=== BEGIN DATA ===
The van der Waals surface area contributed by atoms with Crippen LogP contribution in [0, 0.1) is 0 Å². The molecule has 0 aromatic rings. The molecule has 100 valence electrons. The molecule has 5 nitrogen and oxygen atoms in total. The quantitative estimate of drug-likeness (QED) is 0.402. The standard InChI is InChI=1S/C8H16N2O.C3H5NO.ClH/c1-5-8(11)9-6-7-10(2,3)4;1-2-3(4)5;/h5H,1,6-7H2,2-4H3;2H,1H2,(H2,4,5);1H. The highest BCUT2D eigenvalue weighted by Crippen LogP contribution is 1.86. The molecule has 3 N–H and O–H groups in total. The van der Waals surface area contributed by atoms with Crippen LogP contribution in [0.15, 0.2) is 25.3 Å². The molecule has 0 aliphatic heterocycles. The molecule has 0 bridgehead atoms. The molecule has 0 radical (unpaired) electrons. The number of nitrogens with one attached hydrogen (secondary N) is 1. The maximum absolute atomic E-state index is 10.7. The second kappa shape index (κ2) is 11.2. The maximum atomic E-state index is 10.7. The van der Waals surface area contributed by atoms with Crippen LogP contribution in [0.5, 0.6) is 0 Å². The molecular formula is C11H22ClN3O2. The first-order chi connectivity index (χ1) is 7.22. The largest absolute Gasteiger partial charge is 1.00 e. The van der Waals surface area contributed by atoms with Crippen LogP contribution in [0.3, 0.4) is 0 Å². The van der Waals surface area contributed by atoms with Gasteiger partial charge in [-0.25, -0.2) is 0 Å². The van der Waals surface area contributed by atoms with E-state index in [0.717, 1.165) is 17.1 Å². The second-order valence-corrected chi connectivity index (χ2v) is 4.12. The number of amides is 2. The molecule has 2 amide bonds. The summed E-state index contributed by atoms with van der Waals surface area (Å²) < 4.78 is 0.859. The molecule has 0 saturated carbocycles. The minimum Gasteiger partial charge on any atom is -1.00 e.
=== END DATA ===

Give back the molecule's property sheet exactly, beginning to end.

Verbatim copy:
The van der Waals surface area contributed by atoms with Crippen LogP contribution in [0, 0.1) is 0 Å². The molecule has 0 aromatic rings. The molecule has 100 valence electrons. The molecule has 5 nitrogen and oxygen atoms in total. The quantitative estimate of drug-likeness (QED) is 0.402. The standard InChI is InChI=1S/C8H16N2O.C3H5NO.ClH/c1-5-8(11)9-6-7-10(2,3)4;1-2-3(4)5;/h5H,1,6-7H2,2-4H3;2H,1H2,(H2,4,5);1H. The highest BCUT2D eigenvalue weighted by Crippen LogP contribution is 1.86. The molecule has 3 N–H and O–H groups in total. The van der Waals surface area contributed by atoms with Crippen LogP contribution in [0.15, 0.2) is 25.3 Å². The molecule has 0 aliphatic heterocycles. The molecule has 0 bridgehead atoms. The molecule has 0 radical (unpaired) electrons. The number of nitrogens with one attached hydrogen (secondary N) is 1. The maximum absolute atomic E-state index is 10.7. The second kappa shape index (κ2) is 11.2. The maximum atomic E-state index is 10.7. The van der Waals surface area contributed by atoms with Crippen LogP contribution in [0.5, 0.6) is 0 Å². The molecular formula is C11H22ClN3O2. The first-order chi connectivity index (χ1) is 7.22. The largest absolute Gasteiger partial charge is 1.00 e. The van der Waals surface area contributed by atoms with Crippen LogP contribution in [0.3, 0.4) is 0 Å². The van der Waals surface area contributed by atoms with Gasteiger partial charge in [-0.25, -0.2) is 0 Å². The van der Waals surface area contributed by atoms with E-state index in [0.717, 1.165) is 17.1 Å². The second-order valence-corrected chi connectivity index (χ2v) is 4.12. The number of amides is 2. The molecule has 2 amide bonds. The summed E-state index contributed by atoms with van der Waals surface area (Å²) < 4.78 is 0.859. The molecule has 0 saturated carbocycles. The minimum Gasteiger partial charge on any atom is -1.00 e.